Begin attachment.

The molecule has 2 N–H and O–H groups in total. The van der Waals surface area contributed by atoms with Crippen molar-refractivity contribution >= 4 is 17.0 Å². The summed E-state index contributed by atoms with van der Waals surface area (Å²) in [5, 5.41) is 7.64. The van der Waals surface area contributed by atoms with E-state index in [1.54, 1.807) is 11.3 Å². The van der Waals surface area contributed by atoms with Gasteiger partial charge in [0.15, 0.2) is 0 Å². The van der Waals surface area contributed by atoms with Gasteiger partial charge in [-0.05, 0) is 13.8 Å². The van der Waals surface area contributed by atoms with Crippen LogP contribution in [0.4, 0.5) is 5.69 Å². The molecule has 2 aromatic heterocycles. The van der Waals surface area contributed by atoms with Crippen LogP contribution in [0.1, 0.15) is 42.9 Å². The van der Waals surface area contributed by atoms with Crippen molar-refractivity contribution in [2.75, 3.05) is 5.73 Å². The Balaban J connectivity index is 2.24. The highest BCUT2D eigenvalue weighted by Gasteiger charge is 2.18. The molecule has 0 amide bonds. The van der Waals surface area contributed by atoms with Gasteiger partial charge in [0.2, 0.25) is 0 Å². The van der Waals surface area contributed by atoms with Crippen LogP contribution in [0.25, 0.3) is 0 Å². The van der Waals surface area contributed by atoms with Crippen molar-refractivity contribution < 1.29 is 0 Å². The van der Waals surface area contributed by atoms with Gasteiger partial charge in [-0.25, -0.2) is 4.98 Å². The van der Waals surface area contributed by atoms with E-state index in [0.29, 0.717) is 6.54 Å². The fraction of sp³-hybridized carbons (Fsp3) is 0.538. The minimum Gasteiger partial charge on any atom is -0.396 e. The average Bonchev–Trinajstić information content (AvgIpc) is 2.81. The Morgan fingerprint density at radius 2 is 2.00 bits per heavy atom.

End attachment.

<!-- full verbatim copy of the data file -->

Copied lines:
The molecule has 2 N–H and O–H groups in total. The van der Waals surface area contributed by atoms with Crippen molar-refractivity contribution >= 4 is 17.0 Å². The summed E-state index contributed by atoms with van der Waals surface area (Å²) in [5, 5.41) is 7.64. The van der Waals surface area contributed by atoms with E-state index in [1.54, 1.807) is 11.3 Å². The van der Waals surface area contributed by atoms with Gasteiger partial charge in [0.15, 0.2) is 0 Å². The van der Waals surface area contributed by atoms with Gasteiger partial charge in [-0.05, 0) is 13.8 Å². The van der Waals surface area contributed by atoms with Crippen LogP contribution in [0.4, 0.5) is 5.69 Å². The molecule has 2 aromatic heterocycles. The van der Waals surface area contributed by atoms with Crippen LogP contribution in [0.1, 0.15) is 42.9 Å². The van der Waals surface area contributed by atoms with Crippen molar-refractivity contribution in [2.75, 3.05) is 5.73 Å². The Balaban J connectivity index is 2.24. The highest BCUT2D eigenvalue weighted by Gasteiger charge is 2.18. The molecule has 0 amide bonds. The van der Waals surface area contributed by atoms with Gasteiger partial charge in [0.2, 0.25) is 0 Å². The van der Waals surface area contributed by atoms with Crippen LogP contribution in [0.25, 0.3) is 0 Å². The van der Waals surface area contributed by atoms with Crippen molar-refractivity contribution < 1.29 is 0 Å². The van der Waals surface area contributed by atoms with Gasteiger partial charge in [-0.25, -0.2) is 4.98 Å². The van der Waals surface area contributed by atoms with E-state index in [0.29, 0.717) is 6.54 Å². The fraction of sp³-hybridized carbons (Fsp3) is 0.538. The minimum Gasteiger partial charge on any atom is -0.396 e. The average Bonchev–Trinajstić information content (AvgIpc) is 2.81. The Morgan fingerprint density at radius 2 is 2.00 bits per heavy atom.